Water is life! Developing sanitation for Jaffna people and the economy [fr]
AFD (French Development Agency) conducted an appraisal mission from April 8th to 12th, 2019 on the Jaffna Sanitation Project (JSP). The main objective of the mission was to complete the project appraisal process in view of AFD tentative approval, forecasted in September 2019, for the contemplated financial assistance of up to EUR 123 million.
The project aims at improving the living conditions of about 80 000 residents of Jaffna City, protecting the environment and supporting the agricultural and tourism sectors by providing a sanitation system. The project will also enhance the financial sustainability of the Sri Lankan water and sanitation sector by supporting the development of the water services regulation, which covers areas such as tarification and drinking water regular quality tests.
The moat around Jaffna Fort
Jaffna is the capital city of the Northern Province. Jaffna peninsula’s economy suffered greatly from the Civil War, having experienced destruction of infrastructure, improper infrastructures maintenance, low investments, as well as the collapse of primary economic activities such as agriculture and fishing.
Due to its peninsular location and arid climate, supplying water in Jaffna is particularly challenging. Groundwater, the main water resource, is terribly polluted due to the lack of an adapted sanitation system. Furthermore, the area’s existing water distribution system is inefficient, making poor quality water available for just two hours a day to about 20% of the population. This leads to major consequences on public health: dysentery cases are six times more common in Jaffna District than in the rest of the province.
In this context, AFD is currently appraising the Jaffna Sanitation Project, which will provide a sanitation system for Jaffna City and surroundings and benefit about 80 000 people. This project will work in tandem with a project supported by the Asian Development Bank towards ensuring quality water production and distribution to 60 000 households by 2021.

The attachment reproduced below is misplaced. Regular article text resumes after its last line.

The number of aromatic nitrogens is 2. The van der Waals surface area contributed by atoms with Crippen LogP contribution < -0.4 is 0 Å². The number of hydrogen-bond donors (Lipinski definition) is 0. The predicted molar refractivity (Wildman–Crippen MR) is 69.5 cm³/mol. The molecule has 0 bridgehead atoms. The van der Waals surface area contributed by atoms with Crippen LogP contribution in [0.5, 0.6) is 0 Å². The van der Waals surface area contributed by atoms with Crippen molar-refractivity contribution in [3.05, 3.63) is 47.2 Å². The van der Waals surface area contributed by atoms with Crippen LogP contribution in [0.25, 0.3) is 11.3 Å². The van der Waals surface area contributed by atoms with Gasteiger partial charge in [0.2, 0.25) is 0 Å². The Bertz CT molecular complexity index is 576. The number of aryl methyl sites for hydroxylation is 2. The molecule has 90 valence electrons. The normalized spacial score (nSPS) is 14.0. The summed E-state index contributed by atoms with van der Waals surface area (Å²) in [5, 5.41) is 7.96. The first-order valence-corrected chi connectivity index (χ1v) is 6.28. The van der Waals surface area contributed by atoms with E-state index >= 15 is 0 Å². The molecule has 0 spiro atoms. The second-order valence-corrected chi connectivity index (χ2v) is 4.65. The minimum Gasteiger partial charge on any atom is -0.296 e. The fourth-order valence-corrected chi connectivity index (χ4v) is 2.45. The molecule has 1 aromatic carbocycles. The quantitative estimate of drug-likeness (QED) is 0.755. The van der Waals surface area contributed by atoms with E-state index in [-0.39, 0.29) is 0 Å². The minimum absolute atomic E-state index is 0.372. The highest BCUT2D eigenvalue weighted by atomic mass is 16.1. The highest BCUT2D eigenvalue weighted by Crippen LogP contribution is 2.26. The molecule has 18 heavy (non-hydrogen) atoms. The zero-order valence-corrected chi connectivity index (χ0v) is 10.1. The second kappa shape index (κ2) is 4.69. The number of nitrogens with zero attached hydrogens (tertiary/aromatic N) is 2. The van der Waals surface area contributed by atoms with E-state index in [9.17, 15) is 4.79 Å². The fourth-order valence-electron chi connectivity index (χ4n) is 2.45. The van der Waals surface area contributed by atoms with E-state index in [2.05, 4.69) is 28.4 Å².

The National Water Supply and Drainage Board, NWSDB, will be in charge of implementing the Jaffna Sanitation Project activities. The Project will ultimately provide access to sewerage services to approximately 20,000 households, as well as schools, universities, hospitals, health centers. The project will also support selected low-income households in connecting their internal plumbing to the sewerage network. Households within selected areas not covered by the sewerage network will see their on-site sanitation facilities improved.
Land for treated wastewater reuse
With an estimated total commitment of EUR 154 million, this project will include the construction of a wastewater treatment plant with an estimated capacity of 13,300 m3/day (equivalent to 3.5 Olympic swimming pools), about 200 km of sewers and 25 pumping stations. It will also set up sewerage connections for all premises within the network coverage area, a distribution system of treated wastewater in irrigation areas, and a disposal system for excess treated wastewater. The first construction work is expected to start in 2021.
In order to enhance the expected positive impacts, the project will also include information, education and communication campaigns to promote sanitation and hygiene, and farmers in selected areas will be trained to reuse treated wastewater for irrigation. Further, staff of the NWSDB will be trained and supported during the first months of infrastructure operation. In parallel, the project will develop propositions for the implementation of the national water service regulation, which seeks to enhance the financial sustainability of the Sri Lankan water and sanitation sector.
A EUR 11.2 million grant has been requested by AFD to the European Union to finance part of the Project costs. The tentative approval from the EU Board is expected in December this year.
Today, in Sri Lanka, more than 3 million inhabitants live less than a kilometre away from the coast, and less than 1% of the population is connected to a wastewater treatment system. In this context, developing the sanitation sector is key for public health, and for economic, social and environmental reasons. The Government of Sri Lanka aims at achieving a service coverage rate of 7% by 2020 and has requested AFD’s support to develop this sector, new to Sri Lanka and the NWSDB. AFD, as one of the main donors in the urban sanitation sector in Sri Lanka, supports the government’s ambitions and finances the sanitation infrastructures that are needed in selected cities.